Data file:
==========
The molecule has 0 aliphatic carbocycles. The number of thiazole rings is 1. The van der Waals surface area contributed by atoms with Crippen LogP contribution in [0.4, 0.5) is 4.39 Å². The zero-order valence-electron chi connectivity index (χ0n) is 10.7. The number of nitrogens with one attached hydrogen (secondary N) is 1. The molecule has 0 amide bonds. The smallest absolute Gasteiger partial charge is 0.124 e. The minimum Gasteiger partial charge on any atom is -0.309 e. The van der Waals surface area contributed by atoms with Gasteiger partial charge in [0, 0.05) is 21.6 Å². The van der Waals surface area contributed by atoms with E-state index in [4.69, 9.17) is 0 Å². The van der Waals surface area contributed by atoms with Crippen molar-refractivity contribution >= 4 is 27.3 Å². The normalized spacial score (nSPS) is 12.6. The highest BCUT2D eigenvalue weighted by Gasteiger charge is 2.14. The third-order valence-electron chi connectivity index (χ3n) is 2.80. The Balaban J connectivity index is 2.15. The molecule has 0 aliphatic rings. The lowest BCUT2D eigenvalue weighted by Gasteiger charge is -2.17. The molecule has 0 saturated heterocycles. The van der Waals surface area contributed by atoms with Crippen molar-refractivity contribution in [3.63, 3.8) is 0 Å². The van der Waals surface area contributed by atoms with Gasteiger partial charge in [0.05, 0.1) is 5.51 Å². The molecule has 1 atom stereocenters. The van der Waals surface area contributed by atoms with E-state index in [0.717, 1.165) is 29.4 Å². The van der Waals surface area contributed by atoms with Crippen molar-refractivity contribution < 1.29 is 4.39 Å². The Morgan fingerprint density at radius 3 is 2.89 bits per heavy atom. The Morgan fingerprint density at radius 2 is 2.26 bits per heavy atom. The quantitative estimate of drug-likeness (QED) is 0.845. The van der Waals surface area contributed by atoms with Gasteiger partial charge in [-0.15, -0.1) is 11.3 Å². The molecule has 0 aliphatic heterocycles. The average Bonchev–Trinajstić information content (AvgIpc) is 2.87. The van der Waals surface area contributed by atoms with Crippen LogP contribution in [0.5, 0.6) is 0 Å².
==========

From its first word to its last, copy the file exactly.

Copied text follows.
The molecule has 0 aliphatic carbocycles. The number of thiazole rings is 1. The van der Waals surface area contributed by atoms with Crippen LogP contribution in [0.4, 0.5) is 4.39 Å². The zero-order valence-electron chi connectivity index (χ0n) is 10.7. The number of nitrogens with one attached hydrogen (secondary N) is 1. The molecule has 0 amide bonds. The smallest absolute Gasteiger partial charge is 0.124 e. The minimum Gasteiger partial charge on any atom is -0.309 e. The van der Waals surface area contributed by atoms with Gasteiger partial charge in [0, 0.05) is 21.6 Å². The van der Waals surface area contributed by atoms with E-state index in [4.69, 9.17) is 0 Å². The van der Waals surface area contributed by atoms with Crippen molar-refractivity contribution >= 4 is 27.3 Å². The normalized spacial score (nSPS) is 12.6. The highest BCUT2D eigenvalue weighted by Gasteiger charge is 2.14. The third-order valence-electron chi connectivity index (χ3n) is 2.80. The Balaban J connectivity index is 2.15. The molecule has 0 aliphatic rings. The lowest BCUT2D eigenvalue weighted by Gasteiger charge is -2.17. The molecule has 0 saturated heterocycles. The van der Waals surface area contributed by atoms with Crippen molar-refractivity contribution in [3.63, 3.8) is 0 Å². The van der Waals surface area contributed by atoms with Gasteiger partial charge in [0.05, 0.1) is 5.51 Å². The molecule has 1 atom stereocenters. The van der Waals surface area contributed by atoms with E-state index in [0.717, 1.165) is 29.4 Å². The van der Waals surface area contributed by atoms with Crippen molar-refractivity contribution < 1.29 is 4.39 Å². The Morgan fingerprint density at radius 3 is 2.89 bits per heavy atom. The Morgan fingerprint density at radius 2 is 2.26 bits per heavy atom. The quantitative estimate of drug-likeness (QED) is 0.845. The van der Waals surface area contributed by atoms with Gasteiger partial charge in [-0.15, -0.1) is 11.3 Å². The molecule has 0 aliphatic heterocycles. The average Bonchev–Trinajstić information content (AvgIpc) is 2.87. The van der Waals surface area contributed by atoms with Crippen LogP contribution in [0.5, 0.6) is 0 Å².